Ungkok, who is from Lubok Antu, had served at the height of the first emergency in Malaya from 1948 to 1960. He was reburied in a more dignified grave at St Michael’s Catholic Church at Jalan Sultanah on April 28, 2009.

Since learning of Ungkok’s case, Robert had tracked down 21 Sarawak Rangers and trackers, including one border scout. They are buried at Batu Gajah Christian Cemetery, Cheras Road Cemetery, Kamunting Road Christian Cemetery, Batu Gajah Christian Cemetery and Kranji Military Cemetery in Singapore.

Robert’s plan had received the support of the state’s leaders, including Deputy Chief Minister Datuk Patinggi Tan Sri Alfred Jabu Numpang.

Proposed Layout of the Heroes' Monument

Sunday, 16 August 2009

Iban Trackers and the reformed Sarawak Rangers (1948 - 1960)

In my effort to research the little known Iban Trackers and the beginning of the modern Malaysian Rangers, I have received these pictures from friends across the Globe, in particular George Swetman of the 1st Manchester Regiment to whom the 1st Experimental Platoon was attached to in 1953, soon after their training in Siginting Camp,Port Dickson, Negeri Sembilan. Shaun Aumua of New Zealand also have sent me some invaluable pictures that have helped shed some light on this elite band of trackers and soldiers.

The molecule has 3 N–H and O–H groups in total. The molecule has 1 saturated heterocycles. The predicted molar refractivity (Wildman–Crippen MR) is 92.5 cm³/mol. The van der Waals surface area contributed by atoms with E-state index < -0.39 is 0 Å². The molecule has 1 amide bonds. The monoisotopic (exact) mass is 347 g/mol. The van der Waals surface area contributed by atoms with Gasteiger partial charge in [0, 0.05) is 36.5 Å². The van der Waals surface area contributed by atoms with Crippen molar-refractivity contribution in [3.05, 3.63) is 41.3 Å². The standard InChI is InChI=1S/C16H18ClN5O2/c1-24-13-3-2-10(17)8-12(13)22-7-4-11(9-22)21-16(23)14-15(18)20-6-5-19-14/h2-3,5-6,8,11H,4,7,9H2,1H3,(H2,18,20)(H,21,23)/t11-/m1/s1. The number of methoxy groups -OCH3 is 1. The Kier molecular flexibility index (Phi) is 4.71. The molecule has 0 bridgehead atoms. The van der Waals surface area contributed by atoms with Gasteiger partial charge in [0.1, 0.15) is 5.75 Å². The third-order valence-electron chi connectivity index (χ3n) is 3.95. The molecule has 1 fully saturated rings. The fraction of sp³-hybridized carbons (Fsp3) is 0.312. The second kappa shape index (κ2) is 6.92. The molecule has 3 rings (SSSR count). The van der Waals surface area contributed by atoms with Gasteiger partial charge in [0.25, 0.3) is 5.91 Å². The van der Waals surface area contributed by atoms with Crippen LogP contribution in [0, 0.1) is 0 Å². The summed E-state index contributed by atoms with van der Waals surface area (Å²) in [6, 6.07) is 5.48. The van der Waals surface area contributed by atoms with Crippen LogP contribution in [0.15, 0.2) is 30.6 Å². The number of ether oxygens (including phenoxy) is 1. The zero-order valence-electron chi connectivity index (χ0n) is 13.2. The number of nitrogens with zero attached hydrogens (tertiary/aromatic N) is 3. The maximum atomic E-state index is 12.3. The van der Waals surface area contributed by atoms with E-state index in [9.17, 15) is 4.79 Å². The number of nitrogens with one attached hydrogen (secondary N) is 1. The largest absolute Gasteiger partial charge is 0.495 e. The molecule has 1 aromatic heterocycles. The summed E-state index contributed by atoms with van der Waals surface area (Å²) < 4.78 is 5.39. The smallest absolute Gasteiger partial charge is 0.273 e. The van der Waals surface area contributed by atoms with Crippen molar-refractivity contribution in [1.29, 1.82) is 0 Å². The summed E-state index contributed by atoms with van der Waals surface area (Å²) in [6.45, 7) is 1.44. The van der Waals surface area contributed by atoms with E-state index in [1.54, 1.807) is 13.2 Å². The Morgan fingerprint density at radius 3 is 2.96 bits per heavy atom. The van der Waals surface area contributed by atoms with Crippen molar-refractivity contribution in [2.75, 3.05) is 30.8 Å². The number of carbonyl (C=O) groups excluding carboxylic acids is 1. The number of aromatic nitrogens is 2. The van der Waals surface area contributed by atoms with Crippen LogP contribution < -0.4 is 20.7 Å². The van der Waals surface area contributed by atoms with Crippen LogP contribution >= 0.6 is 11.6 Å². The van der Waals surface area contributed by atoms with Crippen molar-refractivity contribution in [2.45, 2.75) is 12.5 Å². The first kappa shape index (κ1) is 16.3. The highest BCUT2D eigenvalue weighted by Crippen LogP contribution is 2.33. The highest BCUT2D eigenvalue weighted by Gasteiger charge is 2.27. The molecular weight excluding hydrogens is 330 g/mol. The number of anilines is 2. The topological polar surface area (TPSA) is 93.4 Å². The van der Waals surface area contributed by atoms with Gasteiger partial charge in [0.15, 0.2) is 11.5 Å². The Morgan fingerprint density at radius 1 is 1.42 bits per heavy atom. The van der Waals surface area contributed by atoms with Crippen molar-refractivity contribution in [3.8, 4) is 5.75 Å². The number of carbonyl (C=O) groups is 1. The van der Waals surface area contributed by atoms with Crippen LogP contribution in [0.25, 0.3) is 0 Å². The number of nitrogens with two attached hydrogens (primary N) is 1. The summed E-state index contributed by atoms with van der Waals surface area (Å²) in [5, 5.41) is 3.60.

The 1st platoon with the Commanding Officer, Lt Col C.J Baird OBE.
Seated (L to R): Cpl Samat, Sgt George Swetman (1st Manchester), Mr D Johnson (QM), 2Lt Schwarz (1st Manchester), Lt Col C J Baird OBE (Commandant Sarawak Rangers), WOII B Simmonite (1 RWK), Mr B Jarrow (Dayak LO), Cpl Safie (Malay Regt) and Cpl Adrian Tandang.
The 2nd platoon with the Commanding officer Lt Col C.J Baird OBE and Officers from 1st Manchester Regiment. Cpl Adrian, who was killed in a contact with the CTs later is seated on the extreme right.

A rehearsal for the passing out parade in Siginting Camp, Port Dickson.

The Early Beginning

Sir James Brooke was proclaimed the White Rajah of Sarawak on 24 November1841 by the Sultan of Brunei for his assistance in putting down a rebellion against the Sultan’s district chief in the area around Kuching. That started the Brooke family’s rule of Sarawak for 105 years, until it was ceded to the British Crown on 1 July 1946.